FOR IMMEDIATE RELEASE
FRIDAY, MARCH 8, 2002
TDD (202) 514-1888
DEPARTMENT OF JUSTICE FILES CONSENT DECREE RESOLVING DISCRIMINATION CASE WITH WICHITA, KANSAS NIGHTCLUB OWNERS
WASHINGTON, D.C. - - The Justice Department today filed a consent decree in U.S. District Court in Wichita, Kansas resolving claims that Joe's, one of the largest nightclubs in Wichita, discriminated against African American and Latino patrons.
The Justice Department investigated Joe's nightclub, formerly known as Acapulco Joe's, working together with the Kansas Human Rights Commission (KHRC). The investigation revealed that Joe's owners and managers excluded Latino and African American patrons from the club, or limited the number who were admitted, by refusing to accept valid ID cards as proof of age, applying stricter dress code requirements to African Americans and Latinos than to white patrons, and instructing employees to deny access to minorities. In the consent decree, the owners and managers of Joe's admit that African-American and Latino individuals were wrongfully excluded from the nightclub.
"No one should be denied access to a nightclub or other place of entertainment that is open to the public because of their national origin or the color of their skin," said Ralph F. Boyd, Jr., Assistant Attorney General for Civil Rights. "We are pleased we could work together with the Kansas Human Rights Commission to bring an end to this type of discrimination."
The settlement, filed together with a complaint, requires the owners and managers of Joe's to take several steps to ensure that discrimination against African American and Latino patrons ceases. They must obtain training for themselves and their staff about the non-discrimination requirements of Title II and other federal, state, and local civil rights laws; rewrite their dress code so it cannot readily be used in a discriminatory manner; change their policies for handling ID cards; and provide patrons who are denied admission with a written explanation, in English and/or Spanish, of the reason admission was denied.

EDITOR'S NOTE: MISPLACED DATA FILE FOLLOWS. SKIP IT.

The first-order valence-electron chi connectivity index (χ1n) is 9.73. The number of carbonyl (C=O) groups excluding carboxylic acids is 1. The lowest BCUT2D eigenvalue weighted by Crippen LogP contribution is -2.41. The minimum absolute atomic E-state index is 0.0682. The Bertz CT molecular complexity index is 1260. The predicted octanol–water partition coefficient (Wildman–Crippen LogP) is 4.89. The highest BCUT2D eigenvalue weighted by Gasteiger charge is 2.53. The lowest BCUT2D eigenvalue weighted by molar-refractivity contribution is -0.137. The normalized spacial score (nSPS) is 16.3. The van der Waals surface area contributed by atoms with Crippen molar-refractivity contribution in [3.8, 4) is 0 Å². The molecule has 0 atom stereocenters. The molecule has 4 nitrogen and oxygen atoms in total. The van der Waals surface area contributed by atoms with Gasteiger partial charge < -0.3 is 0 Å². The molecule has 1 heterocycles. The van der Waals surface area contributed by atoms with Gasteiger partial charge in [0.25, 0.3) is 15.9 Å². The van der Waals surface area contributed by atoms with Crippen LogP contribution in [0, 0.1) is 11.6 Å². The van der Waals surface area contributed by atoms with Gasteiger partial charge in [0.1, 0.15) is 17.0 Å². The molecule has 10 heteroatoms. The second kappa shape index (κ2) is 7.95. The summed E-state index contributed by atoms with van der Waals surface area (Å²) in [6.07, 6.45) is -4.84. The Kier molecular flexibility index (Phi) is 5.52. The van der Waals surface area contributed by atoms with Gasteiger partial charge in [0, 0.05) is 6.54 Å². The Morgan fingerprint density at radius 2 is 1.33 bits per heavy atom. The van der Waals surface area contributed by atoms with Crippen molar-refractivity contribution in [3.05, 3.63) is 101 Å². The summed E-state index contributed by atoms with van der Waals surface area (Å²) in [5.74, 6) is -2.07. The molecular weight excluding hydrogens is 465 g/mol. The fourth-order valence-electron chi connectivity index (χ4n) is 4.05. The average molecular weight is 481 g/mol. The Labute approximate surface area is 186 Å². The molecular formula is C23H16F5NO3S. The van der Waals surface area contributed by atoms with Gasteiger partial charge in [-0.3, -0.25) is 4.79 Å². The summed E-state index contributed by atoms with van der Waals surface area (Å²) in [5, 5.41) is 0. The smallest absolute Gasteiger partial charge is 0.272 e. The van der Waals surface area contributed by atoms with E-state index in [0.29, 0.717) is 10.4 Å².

Joe's owners must also post notification, in English and Spanish, of its nondiscrimination policy; post a sign, in both English and Spanish, identifying the forms of ID that will be accepted as valid proof of age; and obtain advertising in local newspaper and radio sources in both English and Spanish to inform the public that Joe's is open to all patrons regardless of race, color, national origin, or religion. In addition, Joe's owners will make a $5,000.00 payment to a civil rights organization to finance testing designed to ensure that Joe's complies with the provisions of this settlement agreement.
The current owners and managers of Joe's named in the complaint are: JOOT, Inc., Candi Morris, Anthony Morris, and Richard Davis. Also named are Better Times, Inc., and Better Times, Inc., former owners of the club. Charles Badeen is named both as a former owner and manager and current staff member of Joe's.
The Justice Department's investigation was conducted under Title II of the Civil Rights Act of 1964, which prohibits discrimination on the basis of race, color, national origin, and religion in places of public accommodation, such as hotels, restaurants, places of entertainment, and other places of public accommodation.
"This is a good resolution achieved through effective State and Federal team work," said William V. Minner, KHRC Executive Director. "We hope this settlement will help educate business owners about their nondiscrimination obligations under State and Federal law."
More information about the Civil Rights Division and the laws it enforces is available at http://www.usdoj.gov/crt. Copies of the complaint and consent order in this case (United States v. Charles Badeen, et al.), as well as several other cases involving Title II and places of public accommodation, are available at http://www.usdoj.gov/crt/housing/hcehome.html.